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What else can I do with a BSN

13sboerner13sboerner Posts: 3Registered User New Member
edited December 2012 in Nursing Major
I want to attend college more than anything, but its so expensive. I don't think I could force my parents to pay money they don't have for me to get a degree in something like psychology. I know I can accel as a nurse, but I have my heart set on medical and scientific research. being a nurse is the most practical, and safe major for me right now. but I was wondering, if I do end up with a bsn can I do anything other than nursing with it?

life is hard.
Post edited by 13sboerner on

Replies to: What else can I do with a BSN

  • zapfinozapfino Posts: 2,465Registered User Senior Member
    With an advanced degree in nursing, you can still do research. I know one nurse who worked in international public health and became interested in vector-borne diseases. She went on to earn a doctorate in entomology and now does research at a government lab. I know another nurses who collaborates with research physicians on cardiovascular rehab research and they've authorized numerous research articles and textbooks. Another nurse I know specializes in forensic nursing and investigates abuse and neglect cases. Still another nurse I know has an advanced degree in bioethics and works as a bioethicist at a hospital. You also can teach, administer nursing and other areas of health services, work in public health, etc. There also are many areas of specialty practice in nursing.
  • charlieschmcharlieschm Posts: 4,282Registered User Senior Member
    Zap did a good job answering one of your concerns. I'll try to respond about the expense.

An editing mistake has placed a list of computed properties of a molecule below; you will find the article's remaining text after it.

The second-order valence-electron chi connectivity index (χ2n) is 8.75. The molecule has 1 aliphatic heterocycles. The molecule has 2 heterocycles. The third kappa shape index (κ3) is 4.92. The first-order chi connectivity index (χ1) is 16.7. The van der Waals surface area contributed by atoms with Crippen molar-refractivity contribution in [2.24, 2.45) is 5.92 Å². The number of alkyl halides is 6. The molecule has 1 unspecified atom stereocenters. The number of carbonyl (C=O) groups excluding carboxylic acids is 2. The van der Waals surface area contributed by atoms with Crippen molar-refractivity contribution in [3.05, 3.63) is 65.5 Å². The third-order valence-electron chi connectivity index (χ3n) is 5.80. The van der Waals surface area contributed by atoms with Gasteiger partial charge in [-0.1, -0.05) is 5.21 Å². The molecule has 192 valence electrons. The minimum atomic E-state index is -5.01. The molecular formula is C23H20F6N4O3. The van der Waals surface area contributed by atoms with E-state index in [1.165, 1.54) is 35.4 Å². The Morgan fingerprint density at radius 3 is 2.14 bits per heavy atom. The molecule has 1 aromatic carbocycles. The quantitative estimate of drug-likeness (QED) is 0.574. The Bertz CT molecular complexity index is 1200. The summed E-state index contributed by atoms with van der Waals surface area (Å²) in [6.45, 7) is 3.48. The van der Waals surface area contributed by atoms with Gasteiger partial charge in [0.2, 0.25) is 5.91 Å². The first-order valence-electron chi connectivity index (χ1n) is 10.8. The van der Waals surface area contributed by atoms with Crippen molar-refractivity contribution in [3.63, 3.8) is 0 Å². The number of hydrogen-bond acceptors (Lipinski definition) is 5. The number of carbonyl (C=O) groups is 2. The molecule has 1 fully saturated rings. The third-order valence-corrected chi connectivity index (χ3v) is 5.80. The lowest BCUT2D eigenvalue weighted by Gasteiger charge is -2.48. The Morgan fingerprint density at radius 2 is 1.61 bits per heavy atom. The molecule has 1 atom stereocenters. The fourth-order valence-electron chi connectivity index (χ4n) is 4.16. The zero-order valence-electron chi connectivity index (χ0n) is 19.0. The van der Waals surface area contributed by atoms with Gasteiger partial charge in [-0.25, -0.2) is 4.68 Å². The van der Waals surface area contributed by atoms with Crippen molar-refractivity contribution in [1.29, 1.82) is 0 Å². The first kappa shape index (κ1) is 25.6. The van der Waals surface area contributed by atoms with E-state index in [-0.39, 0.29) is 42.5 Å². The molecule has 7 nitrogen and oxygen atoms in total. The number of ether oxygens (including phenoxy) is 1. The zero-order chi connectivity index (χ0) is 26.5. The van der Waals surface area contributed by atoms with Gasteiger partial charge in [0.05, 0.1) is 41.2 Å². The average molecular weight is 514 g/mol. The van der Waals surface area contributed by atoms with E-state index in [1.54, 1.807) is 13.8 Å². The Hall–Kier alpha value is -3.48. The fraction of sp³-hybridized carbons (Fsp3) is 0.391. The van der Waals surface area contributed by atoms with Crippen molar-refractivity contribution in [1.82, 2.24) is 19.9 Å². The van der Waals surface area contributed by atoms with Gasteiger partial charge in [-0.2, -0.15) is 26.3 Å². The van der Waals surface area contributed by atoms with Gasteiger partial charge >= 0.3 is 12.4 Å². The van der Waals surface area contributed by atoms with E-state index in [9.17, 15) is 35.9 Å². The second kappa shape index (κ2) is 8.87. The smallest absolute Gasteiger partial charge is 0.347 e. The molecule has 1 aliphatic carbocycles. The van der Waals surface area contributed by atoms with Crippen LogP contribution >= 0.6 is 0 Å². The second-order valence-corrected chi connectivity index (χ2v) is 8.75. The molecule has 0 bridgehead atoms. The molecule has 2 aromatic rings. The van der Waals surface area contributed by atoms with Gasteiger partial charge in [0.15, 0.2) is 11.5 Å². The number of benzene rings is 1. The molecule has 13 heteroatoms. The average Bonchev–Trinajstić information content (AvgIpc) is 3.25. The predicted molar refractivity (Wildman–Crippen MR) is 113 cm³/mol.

There are RN programs at many community colleges. You can then finish your BSN later at another college. In general, students with a BSN have better job opportunities than a RN with an associates degree. However, some people have argued that, initially, a community college grad with 2 years of nursing experience will have better job opportunities than a BSN fresh out of college, with both persons at the same age.

    There are BSN programs at affordable in-state public colleges. Just be aware that nursing is typically the most competitive programs for admittance at those colleges. Most public colleges do not offer much need-based aid to out of state students. Apply as early as possible, before all the seats are filled.

    Many private colleges with nursing programs offer merit and need based aid that may bring their cost down to a cost similar to public colleges. For need based aid, you can look up the percentage of need met by each college, on sites such as collegeboard. org. Many colleges list their minimum qualifications for automatic merit aid on their website. If they really want you, they will exceed those minimum offers. To maximize your chances for merit aid, apply to some colleges where you will be in the top 25% of their applicant pool.

    If you expect to get college grants from your state government, try to attend an in-state college. Some states limit their grants to colleges within their own states, while other states only provide small grants to students attending an out of state college.
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